Software Freedom Conservancy
Software Freedom Conservancy is a not-for-profit charity that helps promote, improve, develop, and defend Free, Libre, and Open Source Software (FLOSS) projects. Conservancy provides a non-profit home and infrastructure for FLOSS projects. This allows FLOSS developers to focus on what they do best — writing and improving FLOSS for the general public — while Conservancy takes care of the projects' needs that do not relate directly to software development and documentation.
June 23, 2020
Both Conservancy and the Git project are aware that the initial branch name, ‘master’, is offensive to some people and we empathize with those hurt by the use of that term.
Conservancy Sunsets Charitable Donations for Clojurists Together Grants
May 18, 2020
Clojurists Together, in conjunction with Software Freedom Conservancy, announces today the formation of the Clojurists Together Foundation, a new trade organization, dedicated to funding and supporting open source software, infrastructure, and documentation that is important to the Clojure and ClojureScript community. For the past four years, Conservancy, a charitable 501(c)(3) non-profit organization, managed Clojars' development grant program, known as “Clojurists Together” has been managed by Conservancy, a charitable 501(c)(3) non-profit organization. The Clojurists Together program, under Conservancy's auspices, funded creation of free and open source software, infrastructure, and documentation that the Clojure/ClojureScript community relies on, licensed freely for use, modification, and redistribution by the general public.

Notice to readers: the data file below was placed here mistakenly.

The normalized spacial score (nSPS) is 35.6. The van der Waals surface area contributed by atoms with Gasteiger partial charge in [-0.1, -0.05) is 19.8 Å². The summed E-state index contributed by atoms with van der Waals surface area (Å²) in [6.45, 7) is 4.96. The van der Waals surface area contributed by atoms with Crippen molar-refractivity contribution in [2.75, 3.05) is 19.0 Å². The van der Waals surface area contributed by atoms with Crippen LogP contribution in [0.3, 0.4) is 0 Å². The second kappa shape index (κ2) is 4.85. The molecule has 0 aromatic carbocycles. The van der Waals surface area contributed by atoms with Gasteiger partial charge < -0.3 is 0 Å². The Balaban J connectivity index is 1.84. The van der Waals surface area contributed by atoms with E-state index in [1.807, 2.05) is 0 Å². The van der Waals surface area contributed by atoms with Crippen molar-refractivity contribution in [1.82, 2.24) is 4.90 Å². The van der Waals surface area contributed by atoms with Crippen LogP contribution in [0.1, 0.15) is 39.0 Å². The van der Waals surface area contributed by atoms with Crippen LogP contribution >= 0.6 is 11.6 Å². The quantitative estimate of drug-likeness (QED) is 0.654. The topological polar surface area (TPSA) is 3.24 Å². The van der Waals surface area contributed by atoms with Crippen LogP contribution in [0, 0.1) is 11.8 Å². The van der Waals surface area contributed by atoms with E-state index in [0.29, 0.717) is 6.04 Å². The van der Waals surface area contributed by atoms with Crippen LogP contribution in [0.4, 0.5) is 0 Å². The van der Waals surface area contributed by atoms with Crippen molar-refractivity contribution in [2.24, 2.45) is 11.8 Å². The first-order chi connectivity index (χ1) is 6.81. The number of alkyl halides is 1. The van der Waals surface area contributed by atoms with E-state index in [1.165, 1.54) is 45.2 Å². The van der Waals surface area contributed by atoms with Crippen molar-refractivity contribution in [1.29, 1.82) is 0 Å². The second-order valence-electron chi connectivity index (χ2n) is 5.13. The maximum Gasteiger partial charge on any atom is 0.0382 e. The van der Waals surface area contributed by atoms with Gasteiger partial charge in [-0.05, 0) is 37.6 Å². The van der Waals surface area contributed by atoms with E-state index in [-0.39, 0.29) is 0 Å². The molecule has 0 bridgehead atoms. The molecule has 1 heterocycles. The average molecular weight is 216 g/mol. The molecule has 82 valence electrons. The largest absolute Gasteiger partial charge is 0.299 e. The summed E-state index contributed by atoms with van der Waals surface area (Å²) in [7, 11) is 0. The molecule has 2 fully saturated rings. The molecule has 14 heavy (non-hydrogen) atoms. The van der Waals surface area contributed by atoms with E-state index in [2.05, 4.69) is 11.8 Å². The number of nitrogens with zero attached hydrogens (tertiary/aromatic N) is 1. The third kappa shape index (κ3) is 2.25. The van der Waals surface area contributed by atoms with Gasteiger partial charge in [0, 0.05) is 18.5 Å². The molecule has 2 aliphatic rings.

April 29, 2020
In February, we ran our second annual Copyleft Conf. Thanks to our program committee; Molly de Blanc, Beth Flanagan, Bradley Kuhn, Deb Nicholson, Nithya Ruff, Josh Simmons and Haralde Welte, the schedule was both bold and timely. We are happy to announce that all the videos of this year's sessions are now available for you to watch.
byon July 9, 2020
This week, I've been concerned about the aggressive negative reaction to the formation of an additional organization to serve the Free and Open Source (FOSS) community. Thus it seems like a good moment to remind everyone why we all benefit when we welcome newcomer organizations in FOSS. We must avoid NIH tendencies and monoculture, while still vetting orgs and holding them accountable for their policies.
byon June 23, 2020
The global COVID-19 pandemic has changed everyone's lives, and taken the lives of so many of our family members and friends. For those of us that have been spared, our lives must continue, and this is particularly true for those who work in Free and Open Source Software (FOSS), since so many of us already worked from home. Doing so when our world faces so many simultaneous crises is undoubtedly difficult. I share in this blog post a few ideas that I've had that might be able to help my fellow FOSS contributors.
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